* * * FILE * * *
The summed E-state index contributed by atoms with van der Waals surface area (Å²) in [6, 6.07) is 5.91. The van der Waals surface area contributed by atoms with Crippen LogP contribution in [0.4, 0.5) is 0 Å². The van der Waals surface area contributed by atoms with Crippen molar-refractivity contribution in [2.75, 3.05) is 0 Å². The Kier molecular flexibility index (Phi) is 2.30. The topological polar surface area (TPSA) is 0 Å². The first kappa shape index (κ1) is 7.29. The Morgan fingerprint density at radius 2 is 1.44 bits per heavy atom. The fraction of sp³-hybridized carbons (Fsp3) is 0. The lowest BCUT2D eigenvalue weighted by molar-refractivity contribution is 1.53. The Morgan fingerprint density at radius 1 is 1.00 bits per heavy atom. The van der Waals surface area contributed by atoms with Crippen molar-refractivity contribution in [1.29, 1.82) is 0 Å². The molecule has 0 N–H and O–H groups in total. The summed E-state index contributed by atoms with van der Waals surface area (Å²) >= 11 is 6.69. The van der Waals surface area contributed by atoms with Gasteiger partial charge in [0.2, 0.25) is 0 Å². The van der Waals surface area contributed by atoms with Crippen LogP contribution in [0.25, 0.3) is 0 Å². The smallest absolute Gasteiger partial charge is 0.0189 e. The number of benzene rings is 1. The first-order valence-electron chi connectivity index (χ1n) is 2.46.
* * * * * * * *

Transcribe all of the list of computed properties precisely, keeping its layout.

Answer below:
The summed E-state index contributed by atoms with van der Waals surface area (Å²) in [6, 6.07) is 5.91. The van der Waals surface area contributed by atoms with Crippen LogP contribution in [0.4, 0.5) is 0 Å². The van der Waals surface area contributed by atoms with Crippen molar-refractivity contribution in [2.75, 3.05) is 0 Å². The Kier molecular flexibility index (Phi) is 2.30. The topological polar surface area (TPSA) is 0 Å². The first kappa shape index (κ1) is 7.29. The Morgan fingerprint density at radius 2 is 1.44 bits per heavy atom. The fraction of sp³-hybridized carbons (Fsp3) is 0. The lowest BCUT2D eigenvalue weighted by molar-refractivity contribution is 1.53. The Morgan fingerprint density at radius 1 is 1.00 bits per heavy atom. The van der Waals surface area contributed by atoms with Crippen molar-refractivity contribution in [1.29, 1.82) is 0 Å². The molecule has 0 N–H and O–H groups in total. The summed E-state index contributed by atoms with van der Waals surface area (Å²) >= 11 is 6.69. The van der Waals surface area contributed by atoms with Gasteiger partial charge in [0.2, 0.25) is 0 Å². The van der Waals surface area contributed by atoms with Crippen LogP contribution in [0.25, 0.3) is 0 Å². The smallest absolute Gasteiger partial charge is 0.0189 e. The number of benzene rings is 1. The first-order valence-electron chi connectivity index (χ1n) is 2.46.